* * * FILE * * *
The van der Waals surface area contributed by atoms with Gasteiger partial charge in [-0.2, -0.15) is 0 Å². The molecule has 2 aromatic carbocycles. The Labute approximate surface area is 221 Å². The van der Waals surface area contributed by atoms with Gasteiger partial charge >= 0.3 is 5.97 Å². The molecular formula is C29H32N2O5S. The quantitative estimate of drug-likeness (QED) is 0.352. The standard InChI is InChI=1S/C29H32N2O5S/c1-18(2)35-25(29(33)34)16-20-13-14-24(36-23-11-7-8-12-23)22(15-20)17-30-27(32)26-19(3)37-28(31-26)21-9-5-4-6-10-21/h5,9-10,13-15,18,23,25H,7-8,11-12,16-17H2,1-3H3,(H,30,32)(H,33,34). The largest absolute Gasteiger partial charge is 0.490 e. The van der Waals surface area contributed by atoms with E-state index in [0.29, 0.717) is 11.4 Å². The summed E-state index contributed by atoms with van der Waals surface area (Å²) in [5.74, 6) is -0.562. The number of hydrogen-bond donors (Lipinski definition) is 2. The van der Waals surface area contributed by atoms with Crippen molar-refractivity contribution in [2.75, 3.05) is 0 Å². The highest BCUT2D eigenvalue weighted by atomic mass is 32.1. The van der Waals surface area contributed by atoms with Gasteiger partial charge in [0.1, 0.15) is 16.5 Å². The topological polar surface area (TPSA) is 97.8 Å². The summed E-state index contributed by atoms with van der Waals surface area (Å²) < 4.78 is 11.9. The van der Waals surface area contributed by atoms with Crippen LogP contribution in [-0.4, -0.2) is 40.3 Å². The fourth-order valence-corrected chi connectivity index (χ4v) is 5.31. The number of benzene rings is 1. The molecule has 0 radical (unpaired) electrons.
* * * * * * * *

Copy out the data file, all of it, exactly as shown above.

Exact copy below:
The van der Waals surface area contributed by atoms with Gasteiger partial charge in [-0.2, -0.15) is 0 Å². The molecule has 2 aromatic carbocycles. The Labute approximate surface area is 221 Å². The van der Waals surface area contributed by atoms with Gasteiger partial charge >= 0.3 is 5.97 Å². The molecular formula is C29H32N2O5S. The quantitative estimate of drug-likeness (QED) is 0.352. The standard InChI is InChI=1S/C29H32N2O5S/c1-18(2)35-25(29(33)34)16-20-13-14-24(36-23-11-7-8-12-23)22(15-20)17-30-27(32)26-19(3)37-28(31-26)21-9-5-4-6-10-21/h5,9-10,13-15,18,23,25H,7-8,11-12,16-17H2,1-3H3,(H,30,32)(H,33,34). The largest absolute Gasteiger partial charge is 0.490 e. The van der Waals surface area contributed by atoms with E-state index in [0.29, 0.717) is 11.4 Å². The summed E-state index contributed by atoms with van der Waals surface area (Å²) in [5.74, 6) is -0.562. The number of hydrogen-bond donors (Lipinski definition) is 2. The van der Waals surface area contributed by atoms with Crippen molar-refractivity contribution in [2.75, 3.05) is 0 Å². The highest BCUT2D eigenvalue weighted by atomic mass is 32.1. The van der Waals surface area contributed by atoms with Gasteiger partial charge in [0.1, 0.15) is 16.5 Å². The topological polar surface area (TPSA) is 97.8 Å². The summed E-state index contributed by atoms with van der Waals surface area (Å²) < 4.78 is 11.9. The van der Waals surface area contributed by atoms with Crippen LogP contribution in [-0.4, -0.2) is 40.3 Å². The fourth-order valence-corrected chi connectivity index (χ4v) is 5.31. The number of benzene rings is 1. The molecule has 0 radical (unpaired) electrons.